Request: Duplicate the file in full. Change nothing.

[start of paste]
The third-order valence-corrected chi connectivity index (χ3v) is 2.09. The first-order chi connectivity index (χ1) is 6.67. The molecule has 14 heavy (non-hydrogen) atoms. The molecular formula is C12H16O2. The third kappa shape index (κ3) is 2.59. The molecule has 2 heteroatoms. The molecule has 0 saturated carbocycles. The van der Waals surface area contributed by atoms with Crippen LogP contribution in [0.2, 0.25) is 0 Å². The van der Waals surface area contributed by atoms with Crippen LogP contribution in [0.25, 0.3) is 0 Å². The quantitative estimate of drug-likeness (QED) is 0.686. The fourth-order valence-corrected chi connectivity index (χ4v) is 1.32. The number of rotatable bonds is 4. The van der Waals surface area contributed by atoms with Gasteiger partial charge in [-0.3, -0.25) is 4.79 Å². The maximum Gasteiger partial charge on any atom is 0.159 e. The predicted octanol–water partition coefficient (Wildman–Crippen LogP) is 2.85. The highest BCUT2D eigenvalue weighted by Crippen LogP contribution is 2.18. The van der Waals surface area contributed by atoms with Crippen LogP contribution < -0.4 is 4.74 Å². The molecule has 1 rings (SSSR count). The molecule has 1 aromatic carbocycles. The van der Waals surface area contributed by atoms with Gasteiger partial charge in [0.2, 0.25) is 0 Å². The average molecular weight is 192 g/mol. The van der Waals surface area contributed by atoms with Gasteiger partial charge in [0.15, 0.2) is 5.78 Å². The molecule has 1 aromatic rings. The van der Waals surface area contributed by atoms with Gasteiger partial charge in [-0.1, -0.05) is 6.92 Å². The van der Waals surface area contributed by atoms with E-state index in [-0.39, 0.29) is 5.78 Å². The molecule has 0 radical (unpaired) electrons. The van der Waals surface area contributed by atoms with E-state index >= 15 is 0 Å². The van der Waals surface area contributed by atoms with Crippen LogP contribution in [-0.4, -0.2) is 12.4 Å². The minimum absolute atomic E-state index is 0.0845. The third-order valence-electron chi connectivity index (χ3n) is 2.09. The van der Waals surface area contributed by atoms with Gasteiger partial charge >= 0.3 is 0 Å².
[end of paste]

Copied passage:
The third-order valence-corrected chi connectivity index (χ3v) is 2.09. The first-order chi connectivity index (χ1) is 6.67. The molecule has 14 heavy (non-hydrogen) atoms. The molecular formula is C12H16O2. The third kappa shape index (κ3) is 2.59. The molecule has 2 heteroatoms. The molecule has 0 saturated carbocycles. The van der Waals surface area contributed by atoms with Crippen LogP contribution in [0.2, 0.25) is 0 Å². The van der Waals surface area contributed by atoms with Crippen LogP contribution in [0.25, 0.3) is 0 Å². The quantitative estimate of drug-likeness (QED) is 0.686. The fourth-order valence-corrected chi connectivity index (χ4v) is 1.32. The number of rotatable bonds is 4. The van der Waals surface area contributed by atoms with Gasteiger partial charge in [-0.3, -0.25) is 4.79 Å². The maximum Gasteiger partial charge on any atom is 0.159 e. The predicted octanol–water partition coefficient (Wildman–Crippen LogP) is 2.85. The highest BCUT2D eigenvalue weighted by Crippen LogP contribution is 2.18. The van der Waals surface area contributed by atoms with Crippen LogP contribution < -0.4 is 4.74 Å². The molecule has 1 rings (SSSR count). The molecule has 1 aromatic carbocycles. The van der Waals surface area contributed by atoms with Gasteiger partial charge in [0.2, 0.25) is 0 Å². The average molecular weight is 192 g/mol. The van der Waals surface area contributed by atoms with Gasteiger partial charge in [0.15, 0.2) is 5.78 Å². The molecule has 1 aromatic rings. The van der Waals surface area contributed by atoms with Gasteiger partial charge in [-0.1, -0.05) is 6.92 Å². The van der Waals surface area contributed by atoms with E-state index in [-0.39, 0.29) is 5.78 Å². The molecule has 0 radical (unpaired) electrons. The van der Waals surface area contributed by atoms with E-state index >= 15 is 0 Å². The van der Waals surface area contributed by atoms with Crippen LogP contribution in [-0.4, -0.2) is 12.4 Å². The minimum absolute atomic E-state index is 0.0845. The third-order valence-electron chi connectivity index (χ3n) is 2.09. The van der Waals surface area contributed by atoms with Gasteiger partial charge >= 0.3 is 0 Å².